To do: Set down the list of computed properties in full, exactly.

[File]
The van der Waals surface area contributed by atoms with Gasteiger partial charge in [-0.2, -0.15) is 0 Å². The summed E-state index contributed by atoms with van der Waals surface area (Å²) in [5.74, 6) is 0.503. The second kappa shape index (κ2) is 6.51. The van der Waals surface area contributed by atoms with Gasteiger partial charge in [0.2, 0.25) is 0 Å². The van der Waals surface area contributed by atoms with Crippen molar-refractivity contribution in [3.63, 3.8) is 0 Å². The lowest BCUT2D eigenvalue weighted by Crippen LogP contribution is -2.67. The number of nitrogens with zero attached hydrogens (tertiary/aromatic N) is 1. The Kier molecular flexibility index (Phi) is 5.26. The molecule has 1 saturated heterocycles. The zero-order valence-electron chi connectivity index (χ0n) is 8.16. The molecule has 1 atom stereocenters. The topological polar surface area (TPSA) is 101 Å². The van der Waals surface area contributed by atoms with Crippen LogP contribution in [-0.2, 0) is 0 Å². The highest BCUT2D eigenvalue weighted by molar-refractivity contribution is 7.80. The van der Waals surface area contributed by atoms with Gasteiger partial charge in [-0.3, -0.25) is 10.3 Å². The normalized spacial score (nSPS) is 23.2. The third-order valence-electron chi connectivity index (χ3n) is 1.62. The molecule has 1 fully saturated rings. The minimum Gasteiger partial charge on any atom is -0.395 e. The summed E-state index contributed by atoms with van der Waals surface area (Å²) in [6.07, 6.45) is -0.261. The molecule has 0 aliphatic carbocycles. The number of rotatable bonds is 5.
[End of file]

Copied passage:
The van der Waals surface area contributed by atoms with Gasteiger partial charge in [-0.2, -0.15) is 0 Å². The summed E-state index contributed by atoms with van der Waals surface area (Å²) in [5.74, 6) is 0.503. The second kappa shape index (κ2) is 6.51. The van der Waals surface area contributed by atoms with Gasteiger partial charge in [0.2, 0.25) is 0 Å². The van der Waals surface area contributed by atoms with Crippen molar-refractivity contribution in [3.63, 3.8) is 0 Å². The lowest BCUT2D eigenvalue weighted by Crippen LogP contribution is -2.67. The number of nitrogens with zero attached hydrogens (tertiary/aromatic N) is 1. The Kier molecular flexibility index (Phi) is 5.26. The molecule has 1 saturated heterocycles. The zero-order valence-electron chi connectivity index (χ0n) is 8.16. The molecule has 1 atom stereocenters. The topological polar surface area (TPSA) is 101 Å². The van der Waals surface area contributed by atoms with Crippen LogP contribution in [-0.2, 0) is 0 Å². The highest BCUT2D eigenvalue weighted by molar-refractivity contribution is 7.80. The van der Waals surface area contributed by atoms with Gasteiger partial charge in [-0.3, -0.25) is 10.3 Å². The normalized spacial score (nSPS) is 23.2. The third-order valence-electron chi connectivity index (χ3n) is 1.62. The molecule has 1 fully saturated rings. The minimum Gasteiger partial charge on any atom is -0.395 e. The summed E-state index contributed by atoms with van der Waals surface area (Å²) in [6.07, 6.45) is -0.261. The molecule has 0 aliphatic carbocycles. The number of rotatable bonds is 5.